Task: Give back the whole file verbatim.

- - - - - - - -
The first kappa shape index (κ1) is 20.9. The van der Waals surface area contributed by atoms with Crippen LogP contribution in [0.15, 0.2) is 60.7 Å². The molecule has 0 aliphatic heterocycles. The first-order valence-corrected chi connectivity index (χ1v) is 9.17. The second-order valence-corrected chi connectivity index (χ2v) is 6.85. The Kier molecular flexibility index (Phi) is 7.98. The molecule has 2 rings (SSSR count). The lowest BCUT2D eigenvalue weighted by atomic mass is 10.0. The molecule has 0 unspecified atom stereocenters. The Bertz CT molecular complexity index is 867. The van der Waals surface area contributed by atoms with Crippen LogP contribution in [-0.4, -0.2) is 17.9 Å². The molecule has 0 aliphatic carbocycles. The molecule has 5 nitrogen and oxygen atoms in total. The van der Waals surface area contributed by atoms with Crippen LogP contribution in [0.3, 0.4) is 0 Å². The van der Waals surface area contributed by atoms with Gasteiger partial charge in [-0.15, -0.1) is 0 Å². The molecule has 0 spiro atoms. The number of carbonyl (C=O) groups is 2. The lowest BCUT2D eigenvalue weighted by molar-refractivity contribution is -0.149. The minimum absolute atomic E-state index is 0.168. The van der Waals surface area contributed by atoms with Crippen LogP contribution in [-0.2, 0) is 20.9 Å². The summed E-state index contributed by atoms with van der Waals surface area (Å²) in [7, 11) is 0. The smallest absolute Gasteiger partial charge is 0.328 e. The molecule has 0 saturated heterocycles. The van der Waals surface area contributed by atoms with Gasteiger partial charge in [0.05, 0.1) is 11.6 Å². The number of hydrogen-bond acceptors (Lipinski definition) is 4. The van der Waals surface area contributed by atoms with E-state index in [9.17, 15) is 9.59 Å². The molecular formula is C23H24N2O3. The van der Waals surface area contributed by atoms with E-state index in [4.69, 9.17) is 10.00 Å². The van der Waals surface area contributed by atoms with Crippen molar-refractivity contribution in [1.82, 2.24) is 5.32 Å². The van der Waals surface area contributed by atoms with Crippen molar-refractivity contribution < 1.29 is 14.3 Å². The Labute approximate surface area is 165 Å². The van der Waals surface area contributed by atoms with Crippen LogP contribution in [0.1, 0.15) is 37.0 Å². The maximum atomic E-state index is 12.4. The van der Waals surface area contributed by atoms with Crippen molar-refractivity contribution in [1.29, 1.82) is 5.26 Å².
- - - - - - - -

The first kappa shape index (κ1) is 20.9. The van der Waals surface area contributed by atoms with Crippen LogP contribution in [0.15, 0.2) is 60.7 Å². The molecule has 0 aliphatic heterocycles. The first-order valence-corrected chi connectivity index (χ1v) is 9.17. The second-order valence-corrected chi connectivity index (χ2v) is 6.85. The Kier molecular flexibility index (Phi) is 7.98. The molecule has 2 rings (SSSR count). The lowest BCUT2D eigenvalue weighted by atomic mass is 10.0. The molecule has 0 unspecified atom stereocenters. The Bertz CT molecular complexity index is 867. The van der Waals surface area contributed by atoms with Crippen LogP contribution in [-0.4, -0.2) is 17.9 Å². The molecule has 0 aliphatic carbocycles. The molecule has 5 nitrogen and oxygen atoms in total. The van der Waals surface area contributed by atoms with Crippen LogP contribution in [0.3, 0.4) is 0 Å². The van der Waals surface area contributed by atoms with Gasteiger partial charge in [-0.15, -0.1) is 0 Å². The molecule has 0 spiro atoms. The number of carbonyl (C=O) groups is 2. The lowest BCUT2D eigenvalue weighted by molar-refractivity contribution is -0.149. The minimum absolute atomic E-state index is 0.168. The van der Waals surface area contributed by atoms with Crippen LogP contribution in [-0.2, 0) is 20.9 Å². The summed E-state index contributed by atoms with van der Waals surface area (Å²) in [7, 11) is 0. The smallest absolute Gasteiger partial charge is 0.328 e. The molecule has 0 saturated heterocycles. The van der Waals surface area contributed by atoms with Gasteiger partial charge in [0.05, 0.1) is 11.6 Å². The number of hydrogen-bond acceptors (Lipinski definition) is 4. The van der Waals surface area contributed by atoms with E-state index in [9.17, 15) is 9.59 Å². The molecular formula is C23H24N2O3. The van der Waals surface area contributed by atoms with E-state index in [4.69, 9.17) is 10.00 Å². The van der Waals surface area contributed by atoms with Crippen molar-refractivity contribution in [1.82, 2.24) is 5.32 Å². The van der Waals surface area contributed by atoms with Crippen molar-refractivity contribution < 1.29 is 14.3 Å². The Labute approximate surface area is 165 Å². The van der Waals surface area contributed by atoms with Crippen LogP contribution in [0.1, 0.15) is 37.0 Å². The maximum atomic E-state index is 12.4. The van der Waals surface area contributed by atoms with Crippen molar-refractivity contribution in [1.29, 1.82) is 5.26 Å².